Faith Under Fire

People often ask me how I maintain such a positive outlook despite living with MS and Chronic Pain. That's easy. Faith. Not faith in myself, my doctors or friends and family, although having faith in them is instrumental to my every day successes, but faith in God.

Before I go on I have to say my positivity does not mean I don't have down or bad days, because Lord knows I do, but they are just moments in time that are eclipsed by the insurmountable number of amazing days. I most definitely have times when I feel sad and blue and struggle, but I know that they will pass. The reason I know this to be true is because God has always seen to it to be so. He has provided me an outlet for not only for praise and joy but for troubles and trials. I have an omnipotent, omnibenevolent God who elicits my own strengths when things get tough. Having faith means letting go and trusting that God will see you through to whatever outcome He has in store. Now you may not be expecting that particular outcome but somehow, someway God has always provided me coping mechanisms.

I understand that there be some out there asking why God lets them suffer and even have Multiple Sclerosis. I think the more important question is why NOT you? God gives His toughest battles to His strongest soldiers and to be among them is something I've always had extreme gratitude for. Getting to be gratefully faithful is an evolution of sorts, however, because I definitely wasn't there when the doctor diagnosed me. I was filled with fear of the unknown and questions about my own survival. I had faith but I never really put my faith to the test. After all faith is truly believing when you cannot see hope and trusting when you do not yet know the answers. I had to really sit with myself for months after my diagnosis and learn to change my list of needs when I prayed. Instead of praying for health and wellness I prayed for strength and insight into His plan and how I could be useful to what He wanted for me. Looking to my higher power for a greater purpose literally saved me from myself.

How can I be so trusting at a time of great turmoil? The alternative isn't a good one. Pretending that we are all powerful and all knowing consistently blows up in our face. Relying on solely ourselves to guide us out of our own personal challenges has some serious repercussions. When or sense of self becomes inflated we tend to make choices based on our ego and not what's in our best interest. This is not to say do not think for yourself, because thought is one of God's greatest gifts to humans. Instead, do not rely solely on your own thought process to guide you out of your crisis. Rely on Him in times of chaos, praise him even when you feel least like it and your life will change. Of crisis a personal faith is born and sense of peace and satiation like no other.

Living with daily challenges is not easy, and I'm not pretending it is. Your challenges, however, can not only become tolerable but even joyous when you find your faith. I have never been closer or had a better relationship with God which one could see as an irony as I have never had more health challenges. But me? I see everything as one big blessing.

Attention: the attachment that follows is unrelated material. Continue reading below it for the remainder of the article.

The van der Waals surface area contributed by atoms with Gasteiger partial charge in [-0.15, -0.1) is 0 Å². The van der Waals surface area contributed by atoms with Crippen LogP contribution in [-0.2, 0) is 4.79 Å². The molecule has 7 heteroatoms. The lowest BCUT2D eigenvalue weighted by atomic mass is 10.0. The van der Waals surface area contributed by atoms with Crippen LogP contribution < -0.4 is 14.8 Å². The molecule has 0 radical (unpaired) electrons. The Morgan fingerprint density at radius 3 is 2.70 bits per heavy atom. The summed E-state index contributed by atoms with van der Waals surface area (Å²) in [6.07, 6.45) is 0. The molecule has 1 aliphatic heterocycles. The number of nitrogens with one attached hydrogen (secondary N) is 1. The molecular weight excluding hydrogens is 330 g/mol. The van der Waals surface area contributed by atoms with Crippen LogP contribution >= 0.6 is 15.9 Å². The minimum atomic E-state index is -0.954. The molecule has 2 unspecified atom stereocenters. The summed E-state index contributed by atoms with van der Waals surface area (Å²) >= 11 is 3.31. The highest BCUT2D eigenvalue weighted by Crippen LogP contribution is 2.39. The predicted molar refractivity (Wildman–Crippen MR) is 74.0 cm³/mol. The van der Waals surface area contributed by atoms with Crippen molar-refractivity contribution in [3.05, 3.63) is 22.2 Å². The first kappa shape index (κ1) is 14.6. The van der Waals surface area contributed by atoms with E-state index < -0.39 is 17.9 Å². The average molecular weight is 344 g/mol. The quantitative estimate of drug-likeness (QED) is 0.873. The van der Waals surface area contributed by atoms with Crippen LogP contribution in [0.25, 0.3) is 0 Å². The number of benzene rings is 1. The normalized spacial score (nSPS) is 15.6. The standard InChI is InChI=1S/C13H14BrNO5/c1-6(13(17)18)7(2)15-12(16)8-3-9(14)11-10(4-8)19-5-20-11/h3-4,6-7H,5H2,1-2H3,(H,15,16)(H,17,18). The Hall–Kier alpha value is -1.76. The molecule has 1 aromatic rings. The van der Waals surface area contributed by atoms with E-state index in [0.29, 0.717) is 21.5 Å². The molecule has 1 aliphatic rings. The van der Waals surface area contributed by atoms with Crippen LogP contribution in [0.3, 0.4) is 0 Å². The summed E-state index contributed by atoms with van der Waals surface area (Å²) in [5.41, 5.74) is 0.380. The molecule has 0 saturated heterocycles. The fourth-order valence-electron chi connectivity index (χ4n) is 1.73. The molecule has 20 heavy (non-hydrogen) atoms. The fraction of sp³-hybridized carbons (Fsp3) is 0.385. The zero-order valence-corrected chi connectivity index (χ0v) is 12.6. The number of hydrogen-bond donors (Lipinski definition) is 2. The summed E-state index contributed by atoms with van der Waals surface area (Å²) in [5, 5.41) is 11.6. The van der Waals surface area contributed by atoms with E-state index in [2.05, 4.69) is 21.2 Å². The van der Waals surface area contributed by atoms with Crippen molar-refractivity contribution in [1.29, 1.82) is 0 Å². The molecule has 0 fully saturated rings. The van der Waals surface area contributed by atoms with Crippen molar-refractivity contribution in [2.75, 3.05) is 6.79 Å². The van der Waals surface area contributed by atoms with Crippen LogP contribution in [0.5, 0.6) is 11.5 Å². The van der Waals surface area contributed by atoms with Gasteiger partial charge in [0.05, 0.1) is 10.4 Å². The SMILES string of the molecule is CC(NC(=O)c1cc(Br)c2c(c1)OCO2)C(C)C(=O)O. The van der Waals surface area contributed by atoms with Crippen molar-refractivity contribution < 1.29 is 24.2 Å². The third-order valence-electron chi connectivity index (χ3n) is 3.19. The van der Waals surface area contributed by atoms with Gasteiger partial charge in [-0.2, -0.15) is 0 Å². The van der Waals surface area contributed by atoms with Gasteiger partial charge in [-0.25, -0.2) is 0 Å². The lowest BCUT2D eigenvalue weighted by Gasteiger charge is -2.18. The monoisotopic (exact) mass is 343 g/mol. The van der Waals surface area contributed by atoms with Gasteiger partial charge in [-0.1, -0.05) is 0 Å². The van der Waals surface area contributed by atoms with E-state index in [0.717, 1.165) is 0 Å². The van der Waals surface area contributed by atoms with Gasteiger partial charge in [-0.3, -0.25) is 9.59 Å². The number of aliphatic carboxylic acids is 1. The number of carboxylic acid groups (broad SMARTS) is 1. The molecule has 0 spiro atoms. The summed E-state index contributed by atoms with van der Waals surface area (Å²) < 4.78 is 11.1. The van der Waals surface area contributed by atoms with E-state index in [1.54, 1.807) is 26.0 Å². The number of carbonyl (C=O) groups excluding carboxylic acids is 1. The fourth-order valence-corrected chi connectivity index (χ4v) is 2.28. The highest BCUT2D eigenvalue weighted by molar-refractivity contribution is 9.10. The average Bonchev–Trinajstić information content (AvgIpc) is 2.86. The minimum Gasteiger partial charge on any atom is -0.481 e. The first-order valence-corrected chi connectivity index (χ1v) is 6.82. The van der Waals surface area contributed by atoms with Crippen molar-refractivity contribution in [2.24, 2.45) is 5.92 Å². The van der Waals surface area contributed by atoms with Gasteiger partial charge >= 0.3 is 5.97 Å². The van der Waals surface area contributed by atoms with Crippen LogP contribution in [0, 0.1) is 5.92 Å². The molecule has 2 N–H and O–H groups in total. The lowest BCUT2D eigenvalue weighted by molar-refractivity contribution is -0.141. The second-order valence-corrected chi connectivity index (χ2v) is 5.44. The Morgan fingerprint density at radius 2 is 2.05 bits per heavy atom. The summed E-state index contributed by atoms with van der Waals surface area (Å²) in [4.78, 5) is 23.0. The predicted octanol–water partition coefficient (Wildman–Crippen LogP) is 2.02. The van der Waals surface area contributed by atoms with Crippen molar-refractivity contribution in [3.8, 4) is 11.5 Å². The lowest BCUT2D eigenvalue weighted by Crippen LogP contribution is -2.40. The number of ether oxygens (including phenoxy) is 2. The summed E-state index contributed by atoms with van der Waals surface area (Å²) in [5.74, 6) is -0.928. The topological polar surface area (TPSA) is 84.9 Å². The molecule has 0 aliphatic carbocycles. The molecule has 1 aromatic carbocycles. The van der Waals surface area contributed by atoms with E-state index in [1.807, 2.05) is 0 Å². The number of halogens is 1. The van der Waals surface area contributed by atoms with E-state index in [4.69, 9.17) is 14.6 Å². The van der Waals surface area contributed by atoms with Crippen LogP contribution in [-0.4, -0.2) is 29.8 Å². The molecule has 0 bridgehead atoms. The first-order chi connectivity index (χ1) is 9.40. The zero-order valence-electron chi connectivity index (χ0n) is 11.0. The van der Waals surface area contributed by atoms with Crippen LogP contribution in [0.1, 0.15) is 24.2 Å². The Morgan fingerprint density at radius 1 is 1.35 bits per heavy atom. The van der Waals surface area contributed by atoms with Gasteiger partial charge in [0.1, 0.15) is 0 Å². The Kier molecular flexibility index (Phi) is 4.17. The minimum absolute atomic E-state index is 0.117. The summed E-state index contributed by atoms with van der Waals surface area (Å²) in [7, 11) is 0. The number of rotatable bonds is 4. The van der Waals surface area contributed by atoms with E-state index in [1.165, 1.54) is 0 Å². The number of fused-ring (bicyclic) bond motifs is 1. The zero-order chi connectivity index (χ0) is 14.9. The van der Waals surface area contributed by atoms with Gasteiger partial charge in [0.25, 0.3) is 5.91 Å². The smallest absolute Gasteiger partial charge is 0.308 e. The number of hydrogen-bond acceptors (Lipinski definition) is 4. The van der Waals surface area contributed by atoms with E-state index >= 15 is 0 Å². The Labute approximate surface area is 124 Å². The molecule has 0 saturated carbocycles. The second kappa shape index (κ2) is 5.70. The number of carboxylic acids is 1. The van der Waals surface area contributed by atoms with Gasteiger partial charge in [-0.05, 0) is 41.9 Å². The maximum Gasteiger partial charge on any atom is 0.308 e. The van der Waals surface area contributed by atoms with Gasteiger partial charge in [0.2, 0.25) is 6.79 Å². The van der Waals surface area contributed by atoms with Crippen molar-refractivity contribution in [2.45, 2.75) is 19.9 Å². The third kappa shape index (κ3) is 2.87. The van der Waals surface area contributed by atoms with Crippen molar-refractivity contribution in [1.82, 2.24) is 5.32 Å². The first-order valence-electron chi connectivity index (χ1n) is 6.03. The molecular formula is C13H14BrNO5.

Friends and MS

What would our world be without friends? Spouses and significant others are incredible and they often are among our closest friends, however, friends are invaluable. I've always believed that friendships should be nurtured just as any other relationship as it is often these friends who are there for us during our times of both sorrow and joy.

Friendship takes on an entirely new dimension when it comes to MS. Regardless of how much they love us, and they do, there are times when some friends just can't understand specific aspects of the disease and how it affects us. I recall my diagnosis several years ago, specifically, the reaction of one of my closest friends. She was certain I could 'fix' myself via diet and positivity. Now those who know me know I am just about one of the most positive people around, as well, while I could definitely improve my eating habits, I eat very healthily. These aside, I was both perplexed and upset by her blatant lack of regard for the well known fact that, while diet and cognition help, they cannot cure MS. I was sad and angry and most of all felt misunderstood. How could I confide my innermost fears about this new diagnosis to someone who I spent more time justifying my symptoms to? Where was the compassion and unconditional love I so desperately craved and needed? Well, we all know knowledge is power so I took it upon myself to be the voice of reason and education. Instead of being put off, I understood that she was just trying to help me. Even if her information was erroneous it didn't change the love in her heart or her desire for me to heal. I, did, however, conclude that while I was in the throes of educating her I needed others who could comfort and guide me through my own fears, so I turned to some other friends and family who could do just that.